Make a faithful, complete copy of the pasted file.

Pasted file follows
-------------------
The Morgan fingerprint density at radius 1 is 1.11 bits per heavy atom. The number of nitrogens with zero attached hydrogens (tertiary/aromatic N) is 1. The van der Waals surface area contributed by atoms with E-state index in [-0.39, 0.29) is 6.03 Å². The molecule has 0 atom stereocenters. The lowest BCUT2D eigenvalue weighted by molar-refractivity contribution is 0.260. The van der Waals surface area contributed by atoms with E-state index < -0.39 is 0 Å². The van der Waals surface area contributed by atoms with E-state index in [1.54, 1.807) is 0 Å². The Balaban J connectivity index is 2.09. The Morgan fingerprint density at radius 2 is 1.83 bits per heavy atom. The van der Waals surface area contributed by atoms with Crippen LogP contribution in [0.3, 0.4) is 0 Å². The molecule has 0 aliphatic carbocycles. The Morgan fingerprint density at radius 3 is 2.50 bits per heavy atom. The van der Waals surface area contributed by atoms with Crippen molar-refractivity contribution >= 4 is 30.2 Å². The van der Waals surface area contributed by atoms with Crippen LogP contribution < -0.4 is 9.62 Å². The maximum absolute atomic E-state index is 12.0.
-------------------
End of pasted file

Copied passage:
The Morgan fingerprint density at radius 1 is 1.11 bits per heavy atom. The number of nitrogens with zero attached hydrogens (tertiary/aromatic N) is 1. The van der Waals surface area contributed by atoms with E-state index in [-0.39, 0.29) is 6.03 Å². The molecule has 0 atom stereocenters. The lowest BCUT2D eigenvalue weighted by molar-refractivity contribution is 0.260. The van der Waals surface area contributed by atoms with E-state index < -0.39 is 0 Å². The van der Waals surface area contributed by atoms with E-state index in [1.54, 1.807) is 0 Å². The Balaban J connectivity index is 2.09. The Morgan fingerprint density at radius 2 is 1.83 bits per heavy atom. The van der Waals surface area contributed by atoms with Crippen LogP contribution in [0.3, 0.4) is 0 Å². The molecule has 0 aliphatic carbocycles. The Morgan fingerprint density at radius 3 is 2.50 bits per heavy atom. The van der Waals surface area contributed by atoms with Crippen molar-refractivity contribution >= 4 is 30.2 Å². The van der Waals surface area contributed by atoms with Crippen LogP contribution < -0.4 is 9.62 Å². The maximum absolute atomic E-state index is 12.0.